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Employee Status - In order for Carl to be able to bring a claim of unfair dismissal against Baker-Rags Ltd he has to establish both that he is an employee of Baker-Rags and that he was unfairly dismissed.

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Employment Law Michaelmas Formative Essay In order for Carl to be able to bring a claim of unfair dismissal against Baker-Rags Ltd he has to establish both that he is an employee of Baker-Rags and that he was unfairly dismissed. Carl as an employee: The legal framework: There are only two pertinent pieces of legislation that attempts to define what an employee is, and they are inadequate at giving a clear definition - the Employment Rights Act 19961 and the Labour Relations (Consolidation) Act 19922 - both stating that an employee is "an individual who has entered into or works under...a contract of employment. Due to the ambiguity inherent in this statement it is prudent to look at the common law tests for an employee. Simon Deakin identifies four tests of varying importance used to ascertain whether someone is an employee: control, integration, economic reality and mutuality of obligations.3 * Control: if the employer can control what job the person is to do, and the manner in which he does it, then there is indication of an employment relationship.4 * Integration: if a person is included in a company's disciplinary/benefits system, then this is also indication that they may be an employee * Economic Reality: if an employee's taxes are taken care of by the employing company, or the person is involved in the PAYE scheme by virtue of working for the employing company then, again, this is indicative of employment. ...read more.


* Mutuality of Obligations: There is a prima facie issue with establishing mutuality of obligations because Carl's service contract only runs for certain times during the year, however, for the purpose of demonstrating Carl is an employee at the point his contract is terminated then all that needs to be shown is that there was mutuality of obligations when the contract was terminated - as a service contract was in place there was an obligation for Carl to perform the work outlined in the contract, and there was an obligation for Baker - Rags to ensure that work was there. Other tests of employment status: * Control: There is a clear level of control over Carl, as not only is he being told what time he has to work and what work to do, but he is being instructed in how to perform the work - being set time limits on when the work is to be completed for example. * Integration: the warnings and disciplining of Carl by Baker-Rags demonstrates that there is at least a certain level of integration due to his being subject to the disciplinary system. * Economic Reality: Although Carl is paid by Baker-Rags, they do not administer his tax and National Insurance contributions, which would suggest a non employee. His situation with regards to uniform and equipment would also suggest a non employee were it not for fact that they have started purchasing uniform for him. ...read more.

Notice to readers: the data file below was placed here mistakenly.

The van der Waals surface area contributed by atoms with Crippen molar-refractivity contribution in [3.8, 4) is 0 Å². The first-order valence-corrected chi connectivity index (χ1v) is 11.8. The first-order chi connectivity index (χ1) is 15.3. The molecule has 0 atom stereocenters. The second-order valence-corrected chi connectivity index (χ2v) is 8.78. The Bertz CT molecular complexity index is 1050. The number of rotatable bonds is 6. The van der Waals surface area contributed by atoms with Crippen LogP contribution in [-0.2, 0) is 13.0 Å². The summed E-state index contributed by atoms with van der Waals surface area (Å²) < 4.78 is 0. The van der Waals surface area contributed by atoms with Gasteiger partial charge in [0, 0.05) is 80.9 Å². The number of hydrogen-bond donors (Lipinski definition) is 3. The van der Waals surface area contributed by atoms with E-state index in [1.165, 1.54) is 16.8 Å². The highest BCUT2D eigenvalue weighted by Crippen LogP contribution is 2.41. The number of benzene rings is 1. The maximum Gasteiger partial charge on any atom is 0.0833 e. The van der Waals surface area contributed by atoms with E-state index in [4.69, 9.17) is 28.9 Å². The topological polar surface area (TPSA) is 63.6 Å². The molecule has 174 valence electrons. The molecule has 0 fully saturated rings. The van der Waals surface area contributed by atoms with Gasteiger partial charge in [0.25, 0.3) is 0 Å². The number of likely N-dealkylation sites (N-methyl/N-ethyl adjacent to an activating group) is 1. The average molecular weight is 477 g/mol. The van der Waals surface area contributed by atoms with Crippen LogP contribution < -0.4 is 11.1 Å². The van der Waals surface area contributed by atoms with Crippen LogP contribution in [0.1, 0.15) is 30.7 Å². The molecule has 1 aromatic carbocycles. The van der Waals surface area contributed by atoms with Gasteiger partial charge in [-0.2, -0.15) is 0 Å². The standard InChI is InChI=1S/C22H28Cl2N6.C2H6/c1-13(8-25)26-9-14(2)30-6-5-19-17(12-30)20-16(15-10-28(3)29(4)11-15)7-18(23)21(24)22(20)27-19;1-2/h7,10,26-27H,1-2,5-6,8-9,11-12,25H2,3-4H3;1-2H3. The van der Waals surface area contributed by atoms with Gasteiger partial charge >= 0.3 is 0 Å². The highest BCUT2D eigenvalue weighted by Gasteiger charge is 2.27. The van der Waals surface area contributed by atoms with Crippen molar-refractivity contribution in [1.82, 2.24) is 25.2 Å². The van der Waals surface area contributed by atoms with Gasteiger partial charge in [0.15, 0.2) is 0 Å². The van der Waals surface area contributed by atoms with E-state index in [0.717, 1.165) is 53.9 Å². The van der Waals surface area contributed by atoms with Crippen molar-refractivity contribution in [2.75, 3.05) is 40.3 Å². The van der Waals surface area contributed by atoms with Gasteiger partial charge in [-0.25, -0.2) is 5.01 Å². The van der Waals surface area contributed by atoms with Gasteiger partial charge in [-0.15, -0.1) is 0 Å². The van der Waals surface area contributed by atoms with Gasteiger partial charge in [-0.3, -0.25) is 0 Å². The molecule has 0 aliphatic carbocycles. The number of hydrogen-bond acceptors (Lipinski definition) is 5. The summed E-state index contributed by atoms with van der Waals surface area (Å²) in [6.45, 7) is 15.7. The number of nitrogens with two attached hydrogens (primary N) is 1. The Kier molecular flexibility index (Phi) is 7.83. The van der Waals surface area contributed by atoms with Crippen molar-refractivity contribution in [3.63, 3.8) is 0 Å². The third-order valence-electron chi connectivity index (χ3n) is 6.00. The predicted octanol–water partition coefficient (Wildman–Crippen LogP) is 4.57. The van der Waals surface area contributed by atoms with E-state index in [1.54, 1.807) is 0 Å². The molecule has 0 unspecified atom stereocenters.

months at a time, so it would be argued by Baker-Rags that he does not qualify by virtue of s.108, however a continuity of employment may be found that demonstrates that Carl has been employed for three years, since he worked for Baker - Rags through Data Analysts Ltd. In Cornwall CC v Prater15 it was established that the use of s.212 of the ERA could be used to unify seemingly separate employment contracts into a single continuous employment as long as each individual service contract could be shown to be an employment contract. There is mutuality of obligations for each ten month service contract, so it is submitted that they are employment contracts, and the two month gaps are merely a temporary cessation of work,16 therefore Carl was indeed employed for over one year when his contract was terminated. The reason: Although it is for the employer to state what the reason was for the dismissal it is assumed that it was because of the economic downturn. Fair grounds: The fair grounds for dismissal are found under s.98 of the ERA 1996. An economic downturn is not one of the listed fair reasons for dismissal, however it may be argued by Baker - Rags that it was some other substantial reason,17 the economic downturn, however that doesn't justify the dismissal of Carl holding the position he held. It is therefore submitted that Carl has grounds for a claim of unfair dismissal. ...read more.

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